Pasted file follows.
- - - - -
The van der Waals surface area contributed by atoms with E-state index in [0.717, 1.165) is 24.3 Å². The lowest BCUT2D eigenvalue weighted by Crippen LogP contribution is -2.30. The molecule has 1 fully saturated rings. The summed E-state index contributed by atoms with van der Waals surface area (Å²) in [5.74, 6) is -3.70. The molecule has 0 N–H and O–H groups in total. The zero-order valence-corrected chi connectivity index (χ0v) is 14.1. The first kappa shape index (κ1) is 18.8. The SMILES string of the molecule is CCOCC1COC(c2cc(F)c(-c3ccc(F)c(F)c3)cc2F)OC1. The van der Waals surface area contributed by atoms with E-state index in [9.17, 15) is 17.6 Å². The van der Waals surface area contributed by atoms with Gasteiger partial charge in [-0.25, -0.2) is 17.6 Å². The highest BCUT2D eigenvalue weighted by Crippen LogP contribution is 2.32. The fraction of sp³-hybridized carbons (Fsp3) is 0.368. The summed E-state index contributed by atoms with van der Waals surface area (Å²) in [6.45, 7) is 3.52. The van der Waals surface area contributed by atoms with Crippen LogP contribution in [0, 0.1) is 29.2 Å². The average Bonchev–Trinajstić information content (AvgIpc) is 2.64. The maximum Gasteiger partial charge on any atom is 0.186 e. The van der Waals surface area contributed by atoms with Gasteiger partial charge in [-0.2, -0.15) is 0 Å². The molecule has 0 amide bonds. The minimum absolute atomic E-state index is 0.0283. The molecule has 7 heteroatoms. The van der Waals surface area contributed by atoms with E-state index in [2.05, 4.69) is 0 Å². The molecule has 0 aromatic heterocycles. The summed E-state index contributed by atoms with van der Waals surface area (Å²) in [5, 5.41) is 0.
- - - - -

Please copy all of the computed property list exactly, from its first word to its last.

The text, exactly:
The van der Waals surface area contributed by atoms with E-state index in [0.717, 1.165) is 24.3 Å². The lowest BCUT2D eigenvalue weighted by Crippen LogP contribution is -2.30. The molecule has 1 fully saturated rings. The summed E-state index contributed by atoms with van der Waals surface area (Å²) in [5.74, 6) is -3.70. The molecule has 0 N–H and O–H groups in total. The zero-order valence-corrected chi connectivity index (χ0v) is 14.1. The first kappa shape index (κ1) is 18.8. The SMILES string of the molecule is CCOCC1COC(c2cc(F)c(-c3ccc(F)c(F)c3)cc2F)OC1. The van der Waals surface area contributed by atoms with E-state index in [9.17, 15) is 17.6 Å². The van der Waals surface area contributed by atoms with Gasteiger partial charge in [-0.25, -0.2) is 17.6 Å². The highest BCUT2D eigenvalue weighted by Crippen LogP contribution is 2.32. The fraction of sp³-hybridized carbons (Fsp3) is 0.368. The summed E-state index contributed by atoms with van der Waals surface area (Å²) in [6.45, 7) is 3.52. The van der Waals surface area contributed by atoms with Crippen LogP contribution in [0, 0.1) is 29.2 Å². The average Bonchev–Trinajstić information content (AvgIpc) is 2.64. The maximum Gasteiger partial charge on any atom is 0.186 e. The van der Waals surface area contributed by atoms with Gasteiger partial charge in [-0.2, -0.15) is 0 Å². The molecule has 0 amide bonds. The minimum absolute atomic E-state index is 0.0283. The molecule has 7 heteroatoms. The van der Waals surface area contributed by atoms with E-state index in [2.05, 4.69) is 0 Å². The molecule has 0 aromatic heterocycles. The summed E-state index contributed by atoms with van der Waals surface area (Å²) in [5, 5.41) is 0.